Sometimes, financial traders have difficulty deciding what to do. Sure, it’s good news that Blink Charging (NASDAQ:BLNK) struck a deal with the United States Postal Service (USPS). Yet, BLNK stock popped and dropped as investors assessed this notable development.
Blink Charging is one of the best-known, publicly tradable businesses that sells and installs electric vehicle (EV) charging ports and related equipment. Impressively, Blink “has deployed nearly 66,000 charging ports across 27 countries.”
Global EV purchases, according to Blink Charging, are expected to comprise half of the passenger cars sold in the U.S. by 2030. Evidently, the postal service is getting ready to join the growing EV movement.
As part of the USPS’s vehicle-electrification strategy, it awarded Blink Charging awarded a contract to “sell up to 41,500 EV charging units.” This certainly sounds like a win-win scenario for all parties involved in the transaction. So, how is the market responding to the news?
What’s Happening With BLNK Stock?
As you might expect, BLNK stock gapped up this morning as traders weighed the news of Blink Charging’s arrangement with the postal service. However, shares dropped quickly into the red and were down 2% as of 10:30 a.m. Eastern.
As usual, Wall Street is unpredictable in the short term. In the long term, however, the deal with the USPS should benefit Blink Charging. Perhaps, the company will become the postal service’s go-to EV charging-station provider.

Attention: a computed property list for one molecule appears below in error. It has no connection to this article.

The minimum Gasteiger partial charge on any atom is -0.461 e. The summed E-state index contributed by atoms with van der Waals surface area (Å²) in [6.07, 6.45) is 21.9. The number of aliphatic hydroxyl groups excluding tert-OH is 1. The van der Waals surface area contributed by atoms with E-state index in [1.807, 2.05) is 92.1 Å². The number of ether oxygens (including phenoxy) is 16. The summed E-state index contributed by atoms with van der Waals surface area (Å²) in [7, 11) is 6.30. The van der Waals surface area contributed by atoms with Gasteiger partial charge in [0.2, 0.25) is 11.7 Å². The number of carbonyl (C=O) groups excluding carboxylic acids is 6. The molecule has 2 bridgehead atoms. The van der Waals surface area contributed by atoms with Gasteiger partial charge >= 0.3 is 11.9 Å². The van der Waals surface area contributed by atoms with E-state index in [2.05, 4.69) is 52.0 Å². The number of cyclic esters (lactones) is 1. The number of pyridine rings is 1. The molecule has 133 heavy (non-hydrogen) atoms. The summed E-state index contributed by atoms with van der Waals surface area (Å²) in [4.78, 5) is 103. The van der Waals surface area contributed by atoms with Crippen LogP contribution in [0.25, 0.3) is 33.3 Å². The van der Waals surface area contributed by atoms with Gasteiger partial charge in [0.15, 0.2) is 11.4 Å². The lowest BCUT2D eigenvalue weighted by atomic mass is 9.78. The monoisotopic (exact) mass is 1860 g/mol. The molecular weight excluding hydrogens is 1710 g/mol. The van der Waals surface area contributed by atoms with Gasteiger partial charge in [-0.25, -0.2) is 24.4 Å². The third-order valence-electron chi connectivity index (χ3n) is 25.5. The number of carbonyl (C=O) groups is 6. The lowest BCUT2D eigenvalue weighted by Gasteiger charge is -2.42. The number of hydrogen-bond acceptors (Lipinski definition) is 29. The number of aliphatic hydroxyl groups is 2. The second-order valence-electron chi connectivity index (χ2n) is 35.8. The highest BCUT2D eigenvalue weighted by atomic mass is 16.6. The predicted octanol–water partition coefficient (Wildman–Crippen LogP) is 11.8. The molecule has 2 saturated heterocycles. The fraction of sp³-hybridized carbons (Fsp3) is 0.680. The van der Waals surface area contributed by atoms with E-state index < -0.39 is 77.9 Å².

Even beyond that, Blink Charging could have opportunities to serve other government entities. After all, this is how reputations are built. Blink has a chance to prove itself here, and the company might build its public-sector client base during the coming months and years.
However, it appears that the market is skeptical at the moment. Still, this story isn’t finished yet and investors could change their minds about Blink Charging. If that happens, then a swift rally may be in store for BLNK stock.
On the date of publication, David Moadel did not have (either directly or indirectly) any positions in the securities mentioned in this article. The opinions expressed in this article are those of the writer, subject to the InvestorPlace.com Publishing Guidelines.